There is a growing concern in the United States that cannabis use is becoming the more prevalent cause of impairment amongst many drivers detained during traffic stops for possibly driving while intoxicated. As more and more drivers are discovered to have used cannabis, or marijuana, many people would like to see greater research and development in the area of roadside marijuana detection; there is a call for new technology that can help law enforcement officers determine when drivers are under the influence of and impaired by marijuana.
According to The Transportation Research Board, one of seven major programs of the National Academies of Sciences, Engineering, and Medicine, “[t]he emergence of drug-impaired driving, notably marijuana-impaired driving, is a priority concern among road safety stakeholders. In particular, the availability and potency of marijuana has increased, and the legalization of different forms of marijuana has occurred in many jurisdictions around the world. Moreover, this drug type has warranted greater attention in light of evidence suggesting that marijuana is more commonly detected in fatally injured drivers than other types of illicit drugs.” This supports the call for more reliable roadside tests, rivaling the breath tests used to determine excessive alcohol use in impaired drivers. Though some research has been done, there has been relatively little forward progress towards creating a roadside test that is quick and effective.
In the United States, drivers charged with driving while impaired are required to appear in court, whether the source of the impairment is drugs or alcohol. In many cases, both are involved, which is important to note because such cases tend to proceed based on an alcohol charge, while the drug charge is suspended. Why? Simply because tests for alcohol impairment are easier to administer, provide results faster, and are more accurate than any tests available for drugs. As marijuana use continues to increase, this problem continues to grow consistently as well.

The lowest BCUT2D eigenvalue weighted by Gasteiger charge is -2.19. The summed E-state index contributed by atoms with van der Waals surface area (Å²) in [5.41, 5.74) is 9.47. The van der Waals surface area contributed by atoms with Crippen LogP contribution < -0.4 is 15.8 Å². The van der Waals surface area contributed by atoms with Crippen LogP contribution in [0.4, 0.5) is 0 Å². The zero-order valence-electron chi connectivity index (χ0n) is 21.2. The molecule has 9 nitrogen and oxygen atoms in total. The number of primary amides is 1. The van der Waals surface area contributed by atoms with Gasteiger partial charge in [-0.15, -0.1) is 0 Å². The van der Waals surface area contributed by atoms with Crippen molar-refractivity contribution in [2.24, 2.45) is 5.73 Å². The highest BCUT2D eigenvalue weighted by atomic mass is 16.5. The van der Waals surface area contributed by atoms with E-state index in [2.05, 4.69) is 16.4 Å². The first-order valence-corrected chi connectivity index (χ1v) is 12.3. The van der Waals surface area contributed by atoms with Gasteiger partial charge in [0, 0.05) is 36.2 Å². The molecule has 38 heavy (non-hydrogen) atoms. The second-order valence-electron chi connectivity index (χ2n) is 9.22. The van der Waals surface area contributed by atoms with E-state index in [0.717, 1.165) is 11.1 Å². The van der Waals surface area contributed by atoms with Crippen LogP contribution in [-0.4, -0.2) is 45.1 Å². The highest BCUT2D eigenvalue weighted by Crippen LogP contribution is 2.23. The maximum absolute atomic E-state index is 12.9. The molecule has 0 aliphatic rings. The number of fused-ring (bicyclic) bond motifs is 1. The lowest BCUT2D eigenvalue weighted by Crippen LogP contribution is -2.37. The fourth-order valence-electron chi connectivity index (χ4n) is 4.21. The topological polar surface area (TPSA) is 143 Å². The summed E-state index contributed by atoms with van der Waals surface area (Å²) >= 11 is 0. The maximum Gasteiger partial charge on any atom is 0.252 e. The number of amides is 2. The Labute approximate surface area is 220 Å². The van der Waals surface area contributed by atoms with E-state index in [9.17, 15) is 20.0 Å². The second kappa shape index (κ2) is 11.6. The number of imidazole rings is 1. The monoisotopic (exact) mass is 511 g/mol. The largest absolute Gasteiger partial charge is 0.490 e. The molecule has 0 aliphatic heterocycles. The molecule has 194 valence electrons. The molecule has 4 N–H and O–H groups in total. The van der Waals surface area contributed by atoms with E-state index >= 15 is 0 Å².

Drugged driving cases are often extremely difficult to handle due to limitations that include unreliable testing protocols and the lack of effective roadside tests–unlike driver assessments for possible alcohol impairment, assessments for marijuana impairment are more difficult to make. Most drugged driving cases involve arrests made based on both subjective standardized field sobriety testing (SFST) and compromised results of blood testing. Impairment by THC (the main psychoactive marijuana element) is difficult for law enforcement officers to gauge because, as research has shown, marijuana absorption by, dispersion throughout, and elimination from the body is very complex; it is completely different from the same process for alcohol. As such, traffic officers have difficulty making objective assessments of behavior/physical impairments and the presence/excess of marijuana in drivers. Improved, drug-specific testing resources are needed for roadside testing in suspected drugged driving cases.
SFSTs are problematic when it comes to roadside testing of drivers thought to be under the influence of marijuana because they are often administered incompletely/ineffectively by traffic officers. Moreover, the observations the officers make are subjective enough that they can easily be called into question in terms of whether a driver’s behaviors are actually a result of drug use or due to other factors, such as tiredness, fearfulness, or something else.
The use of blood tests is also problematic when it comes to assessing drivers for drug use because any blood samples taken often are not collected quickly enough following the traffic stop to provide evidentiary results. In other words: because the drug metabolizes in the body over time, even the most minor of delays collecting the blood sample will yield inaccurate results–the test will not show the amount of THC present while the driver was actively operating the vehicle. Another issue that crops us with blood testing is that sometimes traffic officers who stop any individual they suspect of driving under the influence of marijuana do not always consider the Fourth Amendment to the US Constitution, which requires that blood tests cannot be administered without securing a blood search warrant (or getting informed consent from the accused or under exigent circumstances).
There are many problems with the protocols and procedures, as well as the testing devices available for determining whether or not a driver is impaired due to marijuana use. In part two of this blog post, different approaches to assessing drivers suspected of drugged driving will be discussed.
Marijuana-impaired driving is increasing across the United States, as the drug becomes more and more easily available. If you or a loved one is charged with drugged driving in Austin, Texas or the surrounding area, you should reach out for legal assistance from the counsel at Erskine Law. If you need help fighting charges for a marijuana-impaired driving or other drug offense, Brian Erskine is an attorney with an understanding of cannabis-related laws and experience handling such cases; he can help you with your case. Contact Erskine Law now.